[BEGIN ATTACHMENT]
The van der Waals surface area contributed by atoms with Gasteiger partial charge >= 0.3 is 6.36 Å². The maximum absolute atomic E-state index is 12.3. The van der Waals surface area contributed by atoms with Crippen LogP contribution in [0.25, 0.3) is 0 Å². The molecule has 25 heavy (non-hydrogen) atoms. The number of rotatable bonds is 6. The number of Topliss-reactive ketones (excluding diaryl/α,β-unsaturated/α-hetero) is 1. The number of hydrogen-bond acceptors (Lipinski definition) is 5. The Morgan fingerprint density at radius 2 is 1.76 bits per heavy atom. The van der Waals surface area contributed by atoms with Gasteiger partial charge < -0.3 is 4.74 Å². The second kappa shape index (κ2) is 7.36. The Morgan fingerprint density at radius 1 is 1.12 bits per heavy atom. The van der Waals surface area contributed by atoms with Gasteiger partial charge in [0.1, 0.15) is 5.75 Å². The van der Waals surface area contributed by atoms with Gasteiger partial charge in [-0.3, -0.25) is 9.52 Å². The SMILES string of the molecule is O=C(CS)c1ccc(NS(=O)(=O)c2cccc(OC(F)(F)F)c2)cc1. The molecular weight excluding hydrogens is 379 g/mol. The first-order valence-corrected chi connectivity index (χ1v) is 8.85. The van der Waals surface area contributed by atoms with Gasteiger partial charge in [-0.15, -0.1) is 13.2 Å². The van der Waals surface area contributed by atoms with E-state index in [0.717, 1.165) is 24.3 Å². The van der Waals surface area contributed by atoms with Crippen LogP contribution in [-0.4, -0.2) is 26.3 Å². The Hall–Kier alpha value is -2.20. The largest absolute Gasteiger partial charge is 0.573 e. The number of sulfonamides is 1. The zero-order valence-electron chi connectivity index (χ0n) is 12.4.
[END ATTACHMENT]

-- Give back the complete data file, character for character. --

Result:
The van der Waals surface area contributed by atoms with Gasteiger partial charge >= 0.3 is 6.36 Å². The maximum absolute atomic E-state index is 12.3. The van der Waals surface area contributed by atoms with Crippen LogP contribution in [0.25, 0.3) is 0 Å². The molecule has 25 heavy (non-hydrogen) atoms. The number of rotatable bonds is 6. The number of Topliss-reactive ketones (excluding diaryl/α,β-unsaturated/α-hetero) is 1. The number of hydrogen-bond acceptors (Lipinski definition) is 5. The Morgan fingerprint density at radius 2 is 1.76 bits per heavy atom. The van der Waals surface area contributed by atoms with Gasteiger partial charge < -0.3 is 4.74 Å². The second kappa shape index (κ2) is 7.36. The Morgan fingerprint density at radius 1 is 1.12 bits per heavy atom. The van der Waals surface area contributed by atoms with Gasteiger partial charge in [0.1, 0.15) is 5.75 Å². The van der Waals surface area contributed by atoms with Gasteiger partial charge in [-0.3, -0.25) is 9.52 Å². The SMILES string of the molecule is O=C(CS)c1ccc(NS(=O)(=O)c2cccc(OC(F)(F)F)c2)cc1. The molecular weight excluding hydrogens is 379 g/mol. The first-order valence-corrected chi connectivity index (χ1v) is 8.85. The van der Waals surface area contributed by atoms with Gasteiger partial charge in [-0.15, -0.1) is 13.2 Å². The van der Waals surface area contributed by atoms with E-state index in [0.717, 1.165) is 24.3 Å². The van der Waals surface area contributed by atoms with Crippen LogP contribution in [-0.4, -0.2) is 26.3 Å². The Hall–Kier alpha value is -2.20. The largest absolute Gasteiger partial charge is 0.573 e. The number of sulfonamides is 1. The zero-order valence-electron chi connectivity index (χ0n) is 12.4.